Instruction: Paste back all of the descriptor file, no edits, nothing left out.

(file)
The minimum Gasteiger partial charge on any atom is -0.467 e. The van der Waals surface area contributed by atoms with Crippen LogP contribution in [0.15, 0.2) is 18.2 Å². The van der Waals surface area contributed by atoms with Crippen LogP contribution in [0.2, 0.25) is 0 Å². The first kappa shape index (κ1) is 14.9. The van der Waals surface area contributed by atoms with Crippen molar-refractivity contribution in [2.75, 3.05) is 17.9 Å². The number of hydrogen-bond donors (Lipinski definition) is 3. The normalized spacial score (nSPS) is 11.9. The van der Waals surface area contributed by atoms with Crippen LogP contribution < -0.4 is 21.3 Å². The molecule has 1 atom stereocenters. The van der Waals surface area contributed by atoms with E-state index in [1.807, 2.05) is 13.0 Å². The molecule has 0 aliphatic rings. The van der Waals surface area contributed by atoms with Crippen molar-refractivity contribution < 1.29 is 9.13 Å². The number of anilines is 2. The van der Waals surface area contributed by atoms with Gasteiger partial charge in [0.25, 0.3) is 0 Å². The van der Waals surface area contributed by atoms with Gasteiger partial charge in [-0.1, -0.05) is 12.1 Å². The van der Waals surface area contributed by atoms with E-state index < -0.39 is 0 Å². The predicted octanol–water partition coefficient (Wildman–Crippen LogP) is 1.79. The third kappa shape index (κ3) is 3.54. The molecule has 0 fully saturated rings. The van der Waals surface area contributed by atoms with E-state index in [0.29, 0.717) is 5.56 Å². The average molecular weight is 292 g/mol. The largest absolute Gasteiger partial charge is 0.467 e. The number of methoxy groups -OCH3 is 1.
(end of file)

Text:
The minimum Gasteiger partial charge on any atom is -0.467 e. The van der Waals surface area contributed by atoms with Crippen LogP contribution in [0.15, 0.2) is 18.2 Å². The van der Waals surface area contributed by atoms with Crippen LogP contribution in [0.2, 0.25) is 0 Å². The first kappa shape index (κ1) is 14.9. The van der Waals surface area contributed by atoms with Crippen molar-refractivity contribution in [2.75, 3.05) is 17.9 Å². The number of hydrogen-bond donors (Lipinski definition) is 3. The normalized spacial score (nSPS) is 11.9. The van der Waals surface area contributed by atoms with Crippen LogP contribution < -0.4 is 21.3 Å². The molecule has 1 atom stereocenters. The van der Waals surface area contributed by atoms with E-state index in [1.807, 2.05) is 13.0 Å². The molecule has 0 aliphatic rings. The van der Waals surface area contributed by atoms with Crippen molar-refractivity contribution < 1.29 is 9.13 Å². The number of anilines is 2. The van der Waals surface area contributed by atoms with Gasteiger partial charge in [0.25, 0.3) is 0 Å². The van der Waals surface area contributed by atoms with Gasteiger partial charge in [-0.1, -0.05) is 12.1 Å². The van der Waals surface area contributed by atoms with E-state index < -0.39 is 0 Å². The predicted octanol–water partition coefficient (Wildman–Crippen LogP) is 1.79. The third kappa shape index (κ3) is 3.54. The molecule has 0 fully saturated rings. The van der Waals surface area contributed by atoms with E-state index in [0.29, 0.717) is 5.56 Å². The average molecular weight is 292 g/mol. The largest absolute Gasteiger partial charge is 0.467 e. The number of methoxy groups -OCH3 is 1.